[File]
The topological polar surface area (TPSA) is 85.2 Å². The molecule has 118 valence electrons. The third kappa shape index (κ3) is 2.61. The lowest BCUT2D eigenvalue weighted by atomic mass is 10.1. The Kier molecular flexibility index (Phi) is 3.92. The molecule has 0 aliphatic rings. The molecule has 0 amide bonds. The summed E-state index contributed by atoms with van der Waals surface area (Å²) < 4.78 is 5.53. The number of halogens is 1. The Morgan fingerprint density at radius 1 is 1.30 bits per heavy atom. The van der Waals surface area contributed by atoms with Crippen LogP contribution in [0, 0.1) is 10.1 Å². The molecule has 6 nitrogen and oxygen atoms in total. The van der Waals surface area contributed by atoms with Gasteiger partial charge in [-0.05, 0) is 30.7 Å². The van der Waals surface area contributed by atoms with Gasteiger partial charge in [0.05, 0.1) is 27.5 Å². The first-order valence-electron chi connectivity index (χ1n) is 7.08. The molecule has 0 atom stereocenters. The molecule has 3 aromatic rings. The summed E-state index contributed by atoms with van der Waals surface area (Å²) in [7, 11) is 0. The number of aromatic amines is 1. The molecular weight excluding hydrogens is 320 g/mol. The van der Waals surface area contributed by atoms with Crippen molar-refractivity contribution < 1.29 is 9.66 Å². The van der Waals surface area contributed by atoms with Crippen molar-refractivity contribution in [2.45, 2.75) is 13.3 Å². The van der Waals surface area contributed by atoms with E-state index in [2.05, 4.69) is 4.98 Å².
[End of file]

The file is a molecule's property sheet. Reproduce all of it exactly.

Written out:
The topological polar surface area (TPSA) is 85.2 Å². The molecule has 118 valence electrons. The third kappa shape index (κ3) is 2.61. The lowest BCUT2D eigenvalue weighted by atomic mass is 10.1. The Kier molecular flexibility index (Phi) is 3.92. The molecule has 0 aliphatic rings. The molecule has 0 amide bonds. The summed E-state index contributed by atoms with van der Waals surface area (Å²) < 4.78 is 5.53. The number of halogens is 1. The Morgan fingerprint density at radius 1 is 1.30 bits per heavy atom. The van der Waals surface area contributed by atoms with Crippen LogP contribution in [0, 0.1) is 10.1 Å². The molecule has 6 nitrogen and oxygen atoms in total. The van der Waals surface area contributed by atoms with Gasteiger partial charge in [-0.05, 0) is 30.7 Å². The van der Waals surface area contributed by atoms with Gasteiger partial charge in [0.05, 0.1) is 27.5 Å². The first-order valence-electron chi connectivity index (χ1n) is 7.08. The molecule has 0 atom stereocenters. The molecule has 3 aromatic rings. The summed E-state index contributed by atoms with van der Waals surface area (Å²) in [7, 11) is 0. The number of aromatic amines is 1. The molecular weight excluding hydrogens is 320 g/mol. The van der Waals surface area contributed by atoms with Crippen molar-refractivity contribution < 1.29 is 9.66 Å². The van der Waals surface area contributed by atoms with Crippen molar-refractivity contribution in [2.45, 2.75) is 13.3 Å². The van der Waals surface area contributed by atoms with E-state index in [2.05, 4.69) is 4.98 Å².